Amira Armenta, Martin Jelsma, Tom Blickman, Virginia Montañés
20 December 2001
With the new international context of the war against terrorism, the war on drugs moves centre stage as well. While drugs and terrorism are now shoved together to demonise the ‘evil’ enemy, reality is the victim. Blending the two wars to one seriously endangers the advances made to find a solution to the drug problem.
The countries of the Northern Triangle are experiencing much higher rates of violence and increasing Drug Trafficking Organization (DTOs) activity than Mexico which has occupied the limelight when it comes to media attention. To what extent is the drugs trade responsible for this violence?
Jorge Parra Norato, Rodrigo Uprimny Yepes, Diana Esther Guzmán
21 January 2013
This report reveals the average maximum sentence for a drug offense rose from 34 years in prison in 1950 to 141 years today and in three countries surveyed, drug trafficking was subject to longer maximum and minimum penalties than murder.
The following document analyses how the Forest Warden Families Programme and the Productive Projects of the Presidential Programme Against Illegal Crops in Colombia have been used to legalise paramilitary structures and implement mega agro-industrial projects in the Uraba Region.
Under the guise of the war on drugs and terror, the way is being cleared for major economic interests in the Lower Putumayo (Colombia). This paper examines the impact of coca cultivation, petroleum activity and the armed conflict on the ancestral territory of the Cofán community.
In this briefing the Transnational Institute explains why the Colombian government has been unwilling to give ground on this minimal demand, which the Ecuadorians have been making since 2001, shortly after the aerial spraying began as part of Plan Colombia.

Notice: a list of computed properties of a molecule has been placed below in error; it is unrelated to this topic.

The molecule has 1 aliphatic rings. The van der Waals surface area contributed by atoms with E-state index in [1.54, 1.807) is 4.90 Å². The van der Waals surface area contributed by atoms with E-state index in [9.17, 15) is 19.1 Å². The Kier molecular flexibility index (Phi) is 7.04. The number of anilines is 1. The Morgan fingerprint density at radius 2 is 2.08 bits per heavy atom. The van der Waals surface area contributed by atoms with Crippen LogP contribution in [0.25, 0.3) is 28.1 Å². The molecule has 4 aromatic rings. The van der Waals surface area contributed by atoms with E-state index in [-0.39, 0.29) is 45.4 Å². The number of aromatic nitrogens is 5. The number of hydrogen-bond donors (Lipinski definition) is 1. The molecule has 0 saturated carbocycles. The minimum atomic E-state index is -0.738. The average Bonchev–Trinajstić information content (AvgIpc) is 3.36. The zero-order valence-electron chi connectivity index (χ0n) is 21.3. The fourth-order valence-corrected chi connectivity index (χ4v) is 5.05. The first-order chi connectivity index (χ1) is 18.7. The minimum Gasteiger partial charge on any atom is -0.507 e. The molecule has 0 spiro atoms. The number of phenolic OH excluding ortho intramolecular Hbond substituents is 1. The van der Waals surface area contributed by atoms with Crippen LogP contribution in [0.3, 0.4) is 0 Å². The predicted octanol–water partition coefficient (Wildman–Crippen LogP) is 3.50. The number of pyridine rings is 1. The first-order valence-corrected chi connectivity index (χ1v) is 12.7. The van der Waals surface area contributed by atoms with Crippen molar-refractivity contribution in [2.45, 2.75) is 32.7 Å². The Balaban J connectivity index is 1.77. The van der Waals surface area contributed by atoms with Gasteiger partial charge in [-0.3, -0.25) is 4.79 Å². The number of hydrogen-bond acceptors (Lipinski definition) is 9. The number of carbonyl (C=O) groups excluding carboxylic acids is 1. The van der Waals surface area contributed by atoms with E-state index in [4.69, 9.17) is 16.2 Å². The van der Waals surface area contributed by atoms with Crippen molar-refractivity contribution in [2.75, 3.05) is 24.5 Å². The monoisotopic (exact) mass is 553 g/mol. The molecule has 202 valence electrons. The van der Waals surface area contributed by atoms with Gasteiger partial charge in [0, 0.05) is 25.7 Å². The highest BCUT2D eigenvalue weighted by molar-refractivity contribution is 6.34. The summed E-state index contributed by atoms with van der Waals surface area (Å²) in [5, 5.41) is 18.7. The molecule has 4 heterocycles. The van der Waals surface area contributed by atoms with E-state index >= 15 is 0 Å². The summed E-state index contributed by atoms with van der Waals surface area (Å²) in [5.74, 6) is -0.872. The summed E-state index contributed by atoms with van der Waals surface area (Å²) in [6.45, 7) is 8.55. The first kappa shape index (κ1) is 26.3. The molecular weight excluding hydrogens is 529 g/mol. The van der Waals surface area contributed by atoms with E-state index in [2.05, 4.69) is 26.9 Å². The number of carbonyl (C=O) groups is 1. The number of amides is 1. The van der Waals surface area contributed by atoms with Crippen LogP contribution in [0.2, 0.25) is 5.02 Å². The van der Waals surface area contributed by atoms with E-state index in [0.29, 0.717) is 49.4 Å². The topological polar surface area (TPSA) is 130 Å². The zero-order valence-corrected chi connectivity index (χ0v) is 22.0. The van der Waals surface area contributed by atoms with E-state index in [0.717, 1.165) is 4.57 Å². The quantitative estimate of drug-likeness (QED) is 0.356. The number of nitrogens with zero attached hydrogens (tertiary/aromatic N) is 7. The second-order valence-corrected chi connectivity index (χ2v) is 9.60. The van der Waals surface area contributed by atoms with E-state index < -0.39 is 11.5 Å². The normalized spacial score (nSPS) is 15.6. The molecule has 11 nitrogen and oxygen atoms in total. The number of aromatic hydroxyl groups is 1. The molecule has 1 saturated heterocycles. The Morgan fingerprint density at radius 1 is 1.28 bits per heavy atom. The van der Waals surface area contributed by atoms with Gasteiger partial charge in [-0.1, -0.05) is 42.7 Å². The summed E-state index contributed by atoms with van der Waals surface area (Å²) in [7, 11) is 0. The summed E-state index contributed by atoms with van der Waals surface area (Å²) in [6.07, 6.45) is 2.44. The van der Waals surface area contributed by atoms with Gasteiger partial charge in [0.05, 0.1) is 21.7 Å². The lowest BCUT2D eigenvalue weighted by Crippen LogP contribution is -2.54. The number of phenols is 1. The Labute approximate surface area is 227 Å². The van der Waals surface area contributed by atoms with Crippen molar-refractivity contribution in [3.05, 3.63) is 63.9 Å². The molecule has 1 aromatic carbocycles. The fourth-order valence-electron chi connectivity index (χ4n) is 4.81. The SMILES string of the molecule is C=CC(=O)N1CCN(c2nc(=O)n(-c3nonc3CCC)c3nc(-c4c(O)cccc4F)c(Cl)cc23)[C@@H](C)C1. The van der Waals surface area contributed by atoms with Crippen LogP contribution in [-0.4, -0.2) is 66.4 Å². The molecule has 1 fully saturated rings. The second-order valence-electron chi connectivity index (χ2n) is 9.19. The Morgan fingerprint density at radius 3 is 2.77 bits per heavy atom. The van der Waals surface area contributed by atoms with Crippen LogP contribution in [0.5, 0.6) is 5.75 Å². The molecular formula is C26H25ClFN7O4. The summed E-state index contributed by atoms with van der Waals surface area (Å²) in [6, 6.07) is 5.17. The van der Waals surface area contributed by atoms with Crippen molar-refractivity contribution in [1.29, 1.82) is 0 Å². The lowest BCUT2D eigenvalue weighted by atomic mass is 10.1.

In November 2004 an unknown mystery plane sprayed opium poppy fields in eastern Afghanistan. Although the US denied any involvement, the US State Department is pressing for aggressive aerial eradiction campaigns to counter the booming opium economy. Due to policy controversies the State Department had to back off. At least for the time being.
The forced crop eradication policy implemented by the Peruvian government over the past 25 years has failed. The official strategy has exacerbated social conflicts; contributed to various types of subversive violence; jeopardized local economies, also affecting the national economy; and destroyed forests as crops have become more scattered. Worst of all, it has not resolved any of the underlying causes of drug trafficking, such as poverty, marginalisation and government neglect.
This issue of Crime & Globalisation, tracks the history of the concept of organised crime and its metamorphosis into a "transnational" phenomenon allegedly posing a serious threat to global world order.
Aerial fumigations with herbicides of drug crops in Colombia set in motion a vicious circle of human, social and environmental destruction. A worldwide campaign calls for the end of these harmful and inefficient forced eradication practices.
Despite spending some $20 billion over the past decade on international drug control and interdiction efforts, illegal drugs from Latin America still flood the United States - a fact that concerns many within the military itself.
De Verenigde Staten gaan Mexico helpen in de strijd tegen drugs. Een delegatie onder leiding van de Amerikaanse ministers Clinton en Gates, belooft Mexico onder meer geld en extra manschappen. Tom Blickman van Transnational Institute doet onderzoek naar drugsbeleid over de hele wereld en schat de effectiviteit van de steun in.
De opiumproductie in Afghanistan bereikte dit jaar een nieuw record van 6.100 ton. Het land is hiermee goed voor 92 procent van de wereldproductie. Er gaan stemmen op om militairen, onder wie Nederlandse, in te zetten om de opiumteelt te bestrijden.